|Posted:||January 17, 2019 12:29 PM|
|From:||Representative Stephen McCarter and Rep. P. Michael Sturla|
|To:||All House members|
In July 2018, a four-year battle over the efforts of Texas-based pro-gun group Defense Distributed to make plans for 3D-printed firearms readily available across the United States came to a settlement. Despite objections by the U.S. State Department, the Department of Justice greenlit plans by the company to publish detailed blueprints for the manufacture of untraceable, 3D-printed firearms. According to several news reports at the time, within days of the decision, thousands of people had downloaded the blueprints.
Not long after the Justice Department decision, Attorney General Josh Shapiro, Governor Tom Wolf, and the Pennsylvania State Police filed a suit in the U.S. District Court in Philadelphia seeking to prohibit Pennsylvanians from downloading Defense Distributed’s 3D-printable firearm files. After an emergency hearing, the company agreed to block Pennsylvania users from its site pending a resolution of the Pennsylvania case.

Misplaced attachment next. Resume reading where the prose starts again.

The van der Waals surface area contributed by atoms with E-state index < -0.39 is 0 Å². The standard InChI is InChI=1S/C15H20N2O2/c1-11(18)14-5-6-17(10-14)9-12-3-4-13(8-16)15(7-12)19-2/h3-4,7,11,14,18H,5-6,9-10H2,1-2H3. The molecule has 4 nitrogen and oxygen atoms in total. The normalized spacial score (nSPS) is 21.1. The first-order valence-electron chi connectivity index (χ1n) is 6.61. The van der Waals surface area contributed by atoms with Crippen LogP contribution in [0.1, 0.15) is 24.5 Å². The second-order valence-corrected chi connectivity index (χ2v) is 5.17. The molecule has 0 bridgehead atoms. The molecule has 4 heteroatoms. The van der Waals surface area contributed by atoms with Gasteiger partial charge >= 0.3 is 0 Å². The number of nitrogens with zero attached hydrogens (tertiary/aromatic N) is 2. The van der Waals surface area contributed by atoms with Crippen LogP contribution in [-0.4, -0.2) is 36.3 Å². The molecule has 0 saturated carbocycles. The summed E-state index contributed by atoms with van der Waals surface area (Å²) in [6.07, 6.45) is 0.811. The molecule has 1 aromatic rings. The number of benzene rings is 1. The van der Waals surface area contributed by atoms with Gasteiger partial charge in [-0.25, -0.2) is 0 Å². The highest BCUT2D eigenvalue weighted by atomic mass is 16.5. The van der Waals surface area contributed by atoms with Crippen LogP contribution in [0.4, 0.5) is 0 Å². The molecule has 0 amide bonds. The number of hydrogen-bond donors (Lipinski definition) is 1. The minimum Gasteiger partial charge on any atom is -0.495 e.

Several police departments have expressed concerns about the dangers 3D-printed firearms pose. 3D-printed firearms are untraceable and lack identifying features commonly found on firearms, such as a serial number. Even President Donald Trump has stated that access to 3D-printed firearms, “doesn’t make much sense.”
Without adequate safeguards in place, 3D-printed firearms will be untraceable, undetectable and readily available. My legislation would ensure a 3D-printed firearm is treated as standard firearm under law and is subject to all standing regulation. In addition, my proposal would prohibit anyone from printing a firearm without a license from the federal government to manufacture firearms. I ask that you join me in co-sponsoring this legislation to ensure the continued safety of Pennsylvanians and to end the proliferation of untraceable firearms in our Commonwealth.
Introduced as HB699